The Utah Department of Transportation is responsible for avalanche safety on the state highways in Utah. The roads within the state that are monitored by a full-time avalanche safety program are in Big Cottonwood Canyon, Little Cottonwood Canyon, American Fork Canyon, and Provo Canyon. UDOT attempts to close these roads and artificially release avalanches above them using explosives before natural avalanches occur that might threaten the roads. This same terrain has become increasingly popular for backcountry touring. This presentation will talk about the UDOT avalanche safety program and the potential problems associated with having ski tourers in the starting zones at the same times when explosives control work is to be carried out.
Larry Dunn- National Weather Service
The National Weather Service provides Watches, Warnings, Advisories, and general forecast support for Utah's Snow Safety and Avalanche community. Professionals and the public with an interest in snow safety and weather can access a wealth of real-time information about current and forecast conditions in the mountains. The goal of the NWS is to assist individuals and organizations with decisions associated with protection of life and pr f the winter outdoor community, this means minimizing risk for those recreating or traveling in Utah's mountains. This presentation will describe the products and services offered by the NWS that may be of interest to the winter outdoor community.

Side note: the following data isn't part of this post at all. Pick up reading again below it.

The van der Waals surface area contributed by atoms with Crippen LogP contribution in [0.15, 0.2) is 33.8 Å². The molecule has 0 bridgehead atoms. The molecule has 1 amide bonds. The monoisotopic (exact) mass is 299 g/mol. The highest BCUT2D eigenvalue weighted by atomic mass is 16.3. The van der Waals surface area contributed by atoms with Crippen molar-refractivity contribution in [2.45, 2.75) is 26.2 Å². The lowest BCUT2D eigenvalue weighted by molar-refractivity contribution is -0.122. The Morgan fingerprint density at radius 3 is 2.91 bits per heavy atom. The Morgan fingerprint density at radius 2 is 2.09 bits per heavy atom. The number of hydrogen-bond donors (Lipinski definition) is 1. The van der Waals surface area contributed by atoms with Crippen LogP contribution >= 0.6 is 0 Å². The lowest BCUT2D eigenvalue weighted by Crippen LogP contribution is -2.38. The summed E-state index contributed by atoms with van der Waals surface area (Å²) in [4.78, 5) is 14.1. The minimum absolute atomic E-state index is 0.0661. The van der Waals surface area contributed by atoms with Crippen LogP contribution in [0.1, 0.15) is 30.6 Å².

Bruce Edgerly/BCA- Digging Deeper: Uncovering the Real Issues in North American Avalanche Rescues
To understand the crux issues in avalanche rescues, statistics only tell part of the story. We dug deeper than the statistics and called the actual rescuers, survivors, and coroners involved in 35 of the worst North American avalanches since 1995 in which transceivers were used. Our finding: on the debris pile, it’s not about beacon searching, it’s about shoveling--and staying out of avalanches in the first place.
Brian Dahle/Pieps- The iProbe
Pieps has introduced a new, revolutionary, backcountry device that guarantee’s a quicker retrieval time in avalanche situations- The iProbe. The carbon iProbe has created a new standard in backcountry rescue, reducing pinpointing by almost 50% with its multiple target indicators (both visual and acoustical), Quick-closing latch, and deactivation/activation transceiver option.
Ian McCammon- BC decision making Tool kit
Avalanche experts agree that some of the biggest hazards in avalanche terrain are the psychological traps that can fool us into thinking a slope is safe when it is not. This talk will review some of these traps and give you simple tools for navigating the psychological hazards of avalanche terrain.
Jim Conway- Method to the Madness: A behind the scenes glimpse into TGR’s snow safety program
Method to the Madness is a behind the scenes look at how TGR responsibly enters some of the world’s most radical terrain while making their films. The talk reviews the company’s philosophy of “Riders First”, and how this commitment to risk management and athlete creativity has resulted in some of the worlds most serious ski and snowboard lines being captured on film. Venue selection, rider skills, avalanche assessment, and backcountry rescue are all covered as part of TGR’s comprehensive risk management program. The presentation ends with a big picture look at what you can and can’t control in the backcountry, and the factors that can interfere with even the best risk management plan.